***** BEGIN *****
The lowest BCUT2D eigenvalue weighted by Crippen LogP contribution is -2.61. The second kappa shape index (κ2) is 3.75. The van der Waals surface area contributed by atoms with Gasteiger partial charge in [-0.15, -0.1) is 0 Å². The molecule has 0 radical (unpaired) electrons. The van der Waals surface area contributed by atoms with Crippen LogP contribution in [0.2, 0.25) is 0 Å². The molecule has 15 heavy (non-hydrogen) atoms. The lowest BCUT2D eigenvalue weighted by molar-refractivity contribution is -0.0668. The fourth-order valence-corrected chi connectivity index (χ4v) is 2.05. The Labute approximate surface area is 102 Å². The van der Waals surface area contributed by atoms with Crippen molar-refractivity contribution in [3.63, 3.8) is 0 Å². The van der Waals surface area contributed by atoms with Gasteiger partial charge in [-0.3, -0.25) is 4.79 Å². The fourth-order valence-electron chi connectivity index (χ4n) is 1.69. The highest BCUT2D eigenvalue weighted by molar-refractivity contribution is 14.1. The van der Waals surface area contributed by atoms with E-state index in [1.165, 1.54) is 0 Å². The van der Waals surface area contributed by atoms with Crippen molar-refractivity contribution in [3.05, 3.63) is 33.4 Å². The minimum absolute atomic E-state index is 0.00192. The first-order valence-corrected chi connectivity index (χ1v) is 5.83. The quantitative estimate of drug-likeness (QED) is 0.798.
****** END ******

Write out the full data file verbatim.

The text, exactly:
The lowest BCUT2D eigenvalue weighted by Crippen LogP contribution is -2.61. The second kappa shape index (κ2) is 3.75. The van der Waals surface area contributed by atoms with Gasteiger partial charge in [-0.15, -0.1) is 0 Å². The molecule has 0 radical (unpaired) electrons. The van der Waals surface area contributed by atoms with Crippen LogP contribution in [0.2, 0.25) is 0 Å². The molecule has 15 heavy (non-hydrogen) atoms. The lowest BCUT2D eigenvalue weighted by molar-refractivity contribution is -0.0668. The fourth-order valence-corrected chi connectivity index (χ4v) is 2.05. The Labute approximate surface area is 102 Å². The van der Waals surface area contributed by atoms with Crippen molar-refractivity contribution in [3.63, 3.8) is 0 Å². The van der Waals surface area contributed by atoms with Gasteiger partial charge in [-0.3, -0.25) is 4.79 Å². The fourth-order valence-electron chi connectivity index (χ4n) is 1.69. The highest BCUT2D eigenvalue weighted by molar-refractivity contribution is 14.1. The van der Waals surface area contributed by atoms with E-state index in [1.165, 1.54) is 0 Å². The van der Waals surface area contributed by atoms with Crippen molar-refractivity contribution in [3.05, 3.63) is 33.4 Å². The minimum absolute atomic E-state index is 0.00192. The first-order valence-corrected chi connectivity index (χ1v) is 5.83. The quantitative estimate of drug-likeness (QED) is 0.798.